Alexandria is planning to add three stations this summer and has placed an order for 17 new stations — at a cost of $603,000 — to be installed this fall. The investment is one of the largest for bike sharing in the city, which has 41 stations mostly in the Old Town, Del Ray and Potomac Yard neighborhoods.

Fairfax County in July will open 19 stations in Reston and 10 stations later this summer in the Vienna and Merrifield areas at a cost of $1.6 million. The county has an additional $1.25 million to use for expanding bike sharing and could bring stations to areas like Huntington, Annandale and Springfield, as well as to new Metro stations along the second phase of the Silver Line expansion.

Arlington this year is planning to spend $1.4 million on stations and equipment, including three stations along Columbia Pike and one each at Arlington National Cemetery, the new Washington & Old Dominion Trail Bridge over Route 29 and the new Long Bridge Aquatic Center. The county’s capital improvement plan calls for three new stations each year, in addition to stations paid for by developers in areas such as Crystal City, Virginia Hospital Center and Rosslyn. Arlington has 101 stations and more than 700 traditional bikes.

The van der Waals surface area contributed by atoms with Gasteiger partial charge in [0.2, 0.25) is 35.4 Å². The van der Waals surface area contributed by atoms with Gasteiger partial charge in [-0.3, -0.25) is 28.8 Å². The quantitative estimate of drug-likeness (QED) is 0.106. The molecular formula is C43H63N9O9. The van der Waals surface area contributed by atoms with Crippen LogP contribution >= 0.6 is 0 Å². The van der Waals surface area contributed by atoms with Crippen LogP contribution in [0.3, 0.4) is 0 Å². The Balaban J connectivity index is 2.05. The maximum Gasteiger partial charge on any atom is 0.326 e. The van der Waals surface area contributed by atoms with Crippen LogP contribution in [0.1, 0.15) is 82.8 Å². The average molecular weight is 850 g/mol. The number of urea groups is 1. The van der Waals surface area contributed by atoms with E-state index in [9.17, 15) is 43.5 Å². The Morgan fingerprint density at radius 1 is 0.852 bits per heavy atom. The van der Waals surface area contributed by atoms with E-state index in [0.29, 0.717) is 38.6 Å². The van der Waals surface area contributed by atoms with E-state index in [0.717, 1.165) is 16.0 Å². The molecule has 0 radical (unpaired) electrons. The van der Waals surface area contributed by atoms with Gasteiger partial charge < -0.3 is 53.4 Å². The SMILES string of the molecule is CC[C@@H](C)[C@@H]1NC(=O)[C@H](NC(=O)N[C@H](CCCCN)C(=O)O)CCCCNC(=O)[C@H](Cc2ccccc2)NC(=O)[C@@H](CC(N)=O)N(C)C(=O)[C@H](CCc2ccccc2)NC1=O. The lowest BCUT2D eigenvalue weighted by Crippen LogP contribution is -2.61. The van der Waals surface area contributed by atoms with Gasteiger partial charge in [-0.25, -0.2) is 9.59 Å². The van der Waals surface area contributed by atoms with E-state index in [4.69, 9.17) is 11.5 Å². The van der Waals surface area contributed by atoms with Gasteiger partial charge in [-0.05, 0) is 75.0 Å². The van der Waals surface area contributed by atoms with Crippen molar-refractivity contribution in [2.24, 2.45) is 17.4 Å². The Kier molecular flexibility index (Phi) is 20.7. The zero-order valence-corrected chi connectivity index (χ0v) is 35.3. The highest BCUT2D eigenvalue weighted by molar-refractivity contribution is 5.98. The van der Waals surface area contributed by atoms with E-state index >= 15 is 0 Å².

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Montgomery, which has 90 stations and 720 bikes, isn’t planning to add to its fleet. The county last year added seven stations in the White Oak area and three in Fairland.

“The present plans are on maintaining and operating the existing system, monitoring how dockless e-bikes are being used, and looking toward replacing/upgrading aging infrastructure once they reach their service life,” county spokeswoman Emily DeTitta said in a statement.

Across the system, officials said they are allocating funding to maintenance and replacement of old equipment. Some stations and bikes are as old as the system, reaching the end of their life span.

“That is definitely on our radar,” said North, Alexandria’s mobility services chief. “We’re trying to make sure that we’re not only expanding, but replacing infrastructure that’s sort of aging out.”